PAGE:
Genn wrote three books. In Praise of Painting (2012) is an illustrated autobiography of his early years. The Dreamway (1987) is an account of a meeting with a spiritual seer. The Painter's Keys (2000) is a handbook for painters based on one of his creativity seminars.

Representation and collections[edit]

As of early 2020, 621 works have had auction sales.[15] His work is represented by 12 galleries in Canada.[16] Solo shows include Jenkins Showler Gallery, White Rock; West End Gallery, Edmonton; Hambleton Galleries, Kelowna, The Art Emporium, Vancouver;[3] and Canada House Gallery, Banff, AB.[17] He was one of the 60 elected senior members (SFCA) of the Federation of Canadian Artists (FCA).[2]

His work is in corporate and public collections, including Air Canada, Bank Of Montreal, Canadian General Insurance, Canadian Airlines, Canadian Utilities, The Churchill Corporation, Expo '86, Esso Resources, First City - California II, Highfield Oil & Gas, Molson Brewery Ltd., Montreal Trust, Shell Resources, University of Alberta, Westgate Chevrolet,[3] Glenbow Museum and the Government of Belgium.[17]


  1. ^ Genn, Robert. "Painting using cues from nature". Archived from the original on 31 May 2009. Retrieved 15 September 2009.
  2. ^ a b "Robert Genn, SFCA". Federation of Canadian Artists. Archived from the original on 19 February 2007. Retrieved 14 February 2007.
  3. ^ a b c d "Artists: Robert Genn". Jenkins Showler gallery. Archived from the original on 6 February 2007. Retrieved 14 February 2007.
  4. ^ a b c d e f Brennan, Brian (1999). "Homage - Robert Genn". Galleries West. Archived from the original on 15 April 2009. Retrieved 14 September 2009.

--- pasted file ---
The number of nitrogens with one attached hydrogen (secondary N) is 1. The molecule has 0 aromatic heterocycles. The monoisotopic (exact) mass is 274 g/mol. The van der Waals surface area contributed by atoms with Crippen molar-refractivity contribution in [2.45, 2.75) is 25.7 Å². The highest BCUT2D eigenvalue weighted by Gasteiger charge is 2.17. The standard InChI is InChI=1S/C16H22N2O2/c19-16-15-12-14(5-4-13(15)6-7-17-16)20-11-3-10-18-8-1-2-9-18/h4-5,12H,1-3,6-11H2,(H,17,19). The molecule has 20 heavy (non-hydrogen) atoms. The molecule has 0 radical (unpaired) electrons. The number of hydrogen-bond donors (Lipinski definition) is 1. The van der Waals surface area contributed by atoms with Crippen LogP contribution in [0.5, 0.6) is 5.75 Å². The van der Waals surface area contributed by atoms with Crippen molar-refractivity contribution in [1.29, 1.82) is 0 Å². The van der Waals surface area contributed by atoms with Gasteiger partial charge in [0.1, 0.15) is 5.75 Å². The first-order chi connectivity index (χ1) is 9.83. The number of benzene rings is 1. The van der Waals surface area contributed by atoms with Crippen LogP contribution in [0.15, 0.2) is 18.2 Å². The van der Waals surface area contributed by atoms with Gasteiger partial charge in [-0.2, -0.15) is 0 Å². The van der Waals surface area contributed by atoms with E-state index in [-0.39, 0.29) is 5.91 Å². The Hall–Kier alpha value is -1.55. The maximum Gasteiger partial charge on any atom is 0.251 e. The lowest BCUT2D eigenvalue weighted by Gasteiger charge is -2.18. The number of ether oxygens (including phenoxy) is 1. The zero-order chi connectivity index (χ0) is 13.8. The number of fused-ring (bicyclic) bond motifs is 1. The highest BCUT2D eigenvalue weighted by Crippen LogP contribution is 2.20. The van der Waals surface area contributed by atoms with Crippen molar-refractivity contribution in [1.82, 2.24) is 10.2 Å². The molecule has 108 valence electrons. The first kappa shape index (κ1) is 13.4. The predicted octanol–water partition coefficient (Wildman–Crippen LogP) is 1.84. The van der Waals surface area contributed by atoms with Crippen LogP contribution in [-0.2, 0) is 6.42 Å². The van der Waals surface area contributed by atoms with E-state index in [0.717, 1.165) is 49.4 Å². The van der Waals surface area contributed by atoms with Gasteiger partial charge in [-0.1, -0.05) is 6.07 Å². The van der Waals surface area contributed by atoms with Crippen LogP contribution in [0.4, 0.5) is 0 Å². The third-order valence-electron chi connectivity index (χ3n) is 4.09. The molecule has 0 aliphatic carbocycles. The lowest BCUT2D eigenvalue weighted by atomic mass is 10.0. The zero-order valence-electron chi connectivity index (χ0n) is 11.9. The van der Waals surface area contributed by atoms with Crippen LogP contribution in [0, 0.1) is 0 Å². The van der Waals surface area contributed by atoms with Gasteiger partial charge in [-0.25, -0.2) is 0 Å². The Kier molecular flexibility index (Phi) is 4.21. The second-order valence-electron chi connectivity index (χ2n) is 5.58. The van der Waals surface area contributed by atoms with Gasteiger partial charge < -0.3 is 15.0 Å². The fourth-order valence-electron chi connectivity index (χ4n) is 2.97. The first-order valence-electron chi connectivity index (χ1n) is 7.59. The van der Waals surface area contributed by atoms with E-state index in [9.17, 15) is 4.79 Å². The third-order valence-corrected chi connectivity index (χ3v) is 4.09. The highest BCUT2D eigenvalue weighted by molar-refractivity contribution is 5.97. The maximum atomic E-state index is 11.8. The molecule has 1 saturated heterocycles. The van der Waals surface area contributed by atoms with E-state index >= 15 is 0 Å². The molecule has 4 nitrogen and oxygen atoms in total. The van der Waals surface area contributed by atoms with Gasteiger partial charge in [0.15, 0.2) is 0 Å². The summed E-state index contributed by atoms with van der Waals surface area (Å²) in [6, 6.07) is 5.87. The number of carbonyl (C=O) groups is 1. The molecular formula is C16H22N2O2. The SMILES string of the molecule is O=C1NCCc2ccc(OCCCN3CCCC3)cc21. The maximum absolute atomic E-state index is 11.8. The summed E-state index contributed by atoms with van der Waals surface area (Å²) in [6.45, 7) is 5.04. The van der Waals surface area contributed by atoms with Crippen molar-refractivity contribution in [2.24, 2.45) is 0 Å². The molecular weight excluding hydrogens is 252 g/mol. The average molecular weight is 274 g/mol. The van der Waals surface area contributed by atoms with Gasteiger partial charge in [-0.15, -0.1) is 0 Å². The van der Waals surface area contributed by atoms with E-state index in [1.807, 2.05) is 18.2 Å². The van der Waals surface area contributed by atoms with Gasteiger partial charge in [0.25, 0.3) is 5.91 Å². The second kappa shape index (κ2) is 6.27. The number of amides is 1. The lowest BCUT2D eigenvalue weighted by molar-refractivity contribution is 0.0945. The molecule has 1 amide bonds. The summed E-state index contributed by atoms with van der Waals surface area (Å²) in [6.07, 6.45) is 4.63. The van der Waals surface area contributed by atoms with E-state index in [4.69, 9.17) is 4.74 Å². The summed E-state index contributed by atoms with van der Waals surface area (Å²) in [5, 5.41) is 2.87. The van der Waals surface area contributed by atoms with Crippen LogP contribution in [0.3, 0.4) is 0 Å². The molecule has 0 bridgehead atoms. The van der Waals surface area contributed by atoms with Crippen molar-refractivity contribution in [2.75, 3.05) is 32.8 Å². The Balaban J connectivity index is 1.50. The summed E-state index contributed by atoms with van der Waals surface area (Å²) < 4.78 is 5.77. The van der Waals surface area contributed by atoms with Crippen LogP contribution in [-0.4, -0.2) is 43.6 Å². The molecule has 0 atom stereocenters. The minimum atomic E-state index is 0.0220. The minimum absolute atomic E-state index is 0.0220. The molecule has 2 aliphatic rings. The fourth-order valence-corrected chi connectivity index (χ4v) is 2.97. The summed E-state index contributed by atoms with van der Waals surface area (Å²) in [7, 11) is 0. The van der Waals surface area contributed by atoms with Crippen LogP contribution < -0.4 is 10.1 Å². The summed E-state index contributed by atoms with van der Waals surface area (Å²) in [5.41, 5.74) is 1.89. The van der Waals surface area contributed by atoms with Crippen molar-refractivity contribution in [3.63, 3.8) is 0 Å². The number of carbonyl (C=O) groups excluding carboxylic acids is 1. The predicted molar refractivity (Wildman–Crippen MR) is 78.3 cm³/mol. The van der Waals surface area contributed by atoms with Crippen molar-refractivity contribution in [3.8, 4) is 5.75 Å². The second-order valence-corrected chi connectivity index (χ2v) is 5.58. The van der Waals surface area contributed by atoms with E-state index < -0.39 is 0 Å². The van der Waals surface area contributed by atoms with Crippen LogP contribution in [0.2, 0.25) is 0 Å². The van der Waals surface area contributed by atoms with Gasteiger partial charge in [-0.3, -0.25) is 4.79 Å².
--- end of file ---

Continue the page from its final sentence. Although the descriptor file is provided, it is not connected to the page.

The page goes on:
5. ^ Bouchard, Gilbert (18 April 2008). "Painter taps ubiquitous beauty". Edmonton Journal. Retrieved 13 January 2020 – via Free to read.
  6. ^ a b c Cernetig, Miro (29 December 2005). "Chinese firm 'steals' art by painters here". The Vancouver Sun. Archived from the original on 12 January 2008. Retrieved 15 September 2009.
  7. ^ "Robert Genn quotes". Archived from the original on 3 August 2014. Retrieved 14 February 2007.
  8. ^ Boddy-Evans, Marion. "The Ten Commandments of Art Pricing". Archived from the original on 1 February 2009. Retrieved 15 September 2009.
  9. ^ a b c Whyte, Murray (9 December 2005). "Chinese site rips off art". Toronto Star. Archived from the original on 6 March 2016. Retrieved 15 September 2009.
  10. ^ Browne, Alex (23 April 2006). "Genn Retrospective". Surrey Leader. pp. 41–42.
  11. ^ Genn, Robert (25 October 2013). "The bomb". Archived from the original on 4 July 2014. Retrieved 2014-06-05.
  12. ^ Genn, Sara (30 May 2014). "Robert Genn (May 15, 1936 - May 27, 2014)". Archived from the original on 5 June 2014. Retrieved 5 June 2014.
  13. ^ Alex Browne (2014-05-29). "Noted Canadian landscape artist Robert Genn passes". Retrieved 2014-06-05.
  14. ^ Griffin, Kevin (23 October 2014). "Surrey artist's life honoured with exhibitions". The Vancouver Sun. Retrieved 13 January 2020 – via Free to read.
  15. ^ "Robert Genn (1936-2014)". Retrieved 13 January 2020.
  16. ^ "Robert's work is represented by". Retrieved 14 February 2007.[dead link]
  17. ^ a b "Robert Genn SFCA". Canada House Gallery. Archived from the original on 19 February 2007. Retrieved 14 February 2007.

External links[edit]